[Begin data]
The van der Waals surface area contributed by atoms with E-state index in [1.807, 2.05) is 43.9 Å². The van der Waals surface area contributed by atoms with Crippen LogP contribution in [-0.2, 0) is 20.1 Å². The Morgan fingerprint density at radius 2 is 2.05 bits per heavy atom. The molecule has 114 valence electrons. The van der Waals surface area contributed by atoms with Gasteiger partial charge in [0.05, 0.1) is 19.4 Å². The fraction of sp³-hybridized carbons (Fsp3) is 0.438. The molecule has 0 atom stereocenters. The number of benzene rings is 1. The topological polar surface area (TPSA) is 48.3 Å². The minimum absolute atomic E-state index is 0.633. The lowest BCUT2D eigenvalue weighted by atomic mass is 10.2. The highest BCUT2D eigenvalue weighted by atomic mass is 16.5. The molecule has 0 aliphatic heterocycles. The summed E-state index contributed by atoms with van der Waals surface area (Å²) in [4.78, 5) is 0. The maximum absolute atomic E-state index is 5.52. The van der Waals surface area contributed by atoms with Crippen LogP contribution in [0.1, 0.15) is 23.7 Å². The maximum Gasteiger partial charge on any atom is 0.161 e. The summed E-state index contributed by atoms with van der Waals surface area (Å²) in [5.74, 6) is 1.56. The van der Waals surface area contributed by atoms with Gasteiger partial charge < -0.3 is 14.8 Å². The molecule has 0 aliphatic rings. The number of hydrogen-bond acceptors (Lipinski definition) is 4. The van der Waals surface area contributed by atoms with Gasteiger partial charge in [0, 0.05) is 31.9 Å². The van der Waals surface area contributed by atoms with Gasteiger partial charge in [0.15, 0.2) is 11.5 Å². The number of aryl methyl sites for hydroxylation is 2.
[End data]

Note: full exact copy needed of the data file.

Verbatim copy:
The van der Waals surface area contributed by atoms with E-state index in [1.807, 2.05) is 43.9 Å². The van der Waals surface area contributed by atoms with Crippen LogP contribution in [-0.2, 0) is 20.1 Å². The Morgan fingerprint density at radius 2 is 2.05 bits per heavy atom. The molecule has 114 valence electrons. The van der Waals surface area contributed by atoms with Gasteiger partial charge in [0.05, 0.1) is 19.4 Å². The fraction of sp³-hybridized carbons (Fsp3) is 0.438. The molecule has 0 atom stereocenters. The number of benzene rings is 1. The topological polar surface area (TPSA) is 48.3 Å². The minimum absolute atomic E-state index is 0.633. The lowest BCUT2D eigenvalue weighted by atomic mass is 10.2. The highest BCUT2D eigenvalue weighted by atomic mass is 16.5. The molecule has 0 aliphatic heterocycles. The summed E-state index contributed by atoms with van der Waals surface area (Å²) in [4.78, 5) is 0. The maximum absolute atomic E-state index is 5.52. The van der Waals surface area contributed by atoms with Crippen LogP contribution in [0.1, 0.15) is 23.7 Å². The maximum Gasteiger partial charge on any atom is 0.161 e. The summed E-state index contributed by atoms with van der Waals surface area (Å²) in [5.74, 6) is 1.56. The van der Waals surface area contributed by atoms with Gasteiger partial charge < -0.3 is 14.8 Å². The molecule has 0 aliphatic rings. The number of hydrogen-bond acceptors (Lipinski definition) is 4. The van der Waals surface area contributed by atoms with Gasteiger partial charge in [0, 0.05) is 31.9 Å². The van der Waals surface area contributed by atoms with Gasteiger partial charge in [0.15, 0.2) is 11.5 Å². The number of aryl methyl sites for hydroxylation is 2.